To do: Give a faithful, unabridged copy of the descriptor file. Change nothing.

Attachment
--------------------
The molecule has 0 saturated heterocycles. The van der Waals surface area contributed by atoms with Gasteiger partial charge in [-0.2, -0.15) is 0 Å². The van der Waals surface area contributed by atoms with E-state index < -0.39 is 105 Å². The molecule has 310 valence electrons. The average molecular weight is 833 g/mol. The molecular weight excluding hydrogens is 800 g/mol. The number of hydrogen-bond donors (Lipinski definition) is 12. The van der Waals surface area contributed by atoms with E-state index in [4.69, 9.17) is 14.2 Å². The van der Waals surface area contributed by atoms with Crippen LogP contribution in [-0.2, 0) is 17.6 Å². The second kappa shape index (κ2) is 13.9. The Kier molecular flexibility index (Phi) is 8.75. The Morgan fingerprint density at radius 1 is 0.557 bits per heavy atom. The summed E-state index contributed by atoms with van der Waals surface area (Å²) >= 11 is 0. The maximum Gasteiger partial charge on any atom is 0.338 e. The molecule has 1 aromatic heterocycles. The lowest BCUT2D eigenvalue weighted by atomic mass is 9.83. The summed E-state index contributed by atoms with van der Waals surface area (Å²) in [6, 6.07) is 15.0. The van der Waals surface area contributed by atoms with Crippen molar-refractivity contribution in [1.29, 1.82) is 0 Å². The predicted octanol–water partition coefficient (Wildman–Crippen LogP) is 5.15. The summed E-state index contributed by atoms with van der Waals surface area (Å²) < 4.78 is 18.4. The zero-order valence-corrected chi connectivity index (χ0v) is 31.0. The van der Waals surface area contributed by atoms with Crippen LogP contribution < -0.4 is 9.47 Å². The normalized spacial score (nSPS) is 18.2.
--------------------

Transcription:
The molecule has 0 saturated heterocycles. The van der Waals surface area contributed by atoms with Gasteiger partial charge in [-0.2, -0.15) is 0 Å². The van der Waals surface area contributed by atoms with E-state index < -0.39 is 105 Å². The molecule has 310 valence electrons. The average molecular weight is 833 g/mol. The molecular weight excluding hydrogens is 800 g/mol. The number of hydrogen-bond donors (Lipinski definition) is 12. The van der Waals surface area contributed by atoms with E-state index in [4.69, 9.17) is 14.2 Å². The van der Waals surface area contributed by atoms with Crippen LogP contribution in [-0.2, 0) is 17.6 Å². The second kappa shape index (κ2) is 13.9. The Kier molecular flexibility index (Phi) is 8.75. The Morgan fingerprint density at radius 1 is 0.557 bits per heavy atom. The summed E-state index contributed by atoms with van der Waals surface area (Å²) >= 11 is 0. The maximum Gasteiger partial charge on any atom is 0.338 e. The molecule has 1 aromatic heterocycles. The lowest BCUT2D eigenvalue weighted by atomic mass is 9.83. The summed E-state index contributed by atoms with van der Waals surface area (Å²) in [6, 6.07) is 15.0. The van der Waals surface area contributed by atoms with Crippen molar-refractivity contribution in [1.29, 1.82) is 0 Å². The predicted octanol–water partition coefficient (Wildman–Crippen LogP) is 5.15. The summed E-state index contributed by atoms with van der Waals surface area (Å²) < 4.78 is 18.4. The zero-order valence-corrected chi connectivity index (χ0v) is 31.0. The van der Waals surface area contributed by atoms with Crippen LogP contribution < -0.4 is 9.47 Å². The normalized spacial score (nSPS) is 18.2.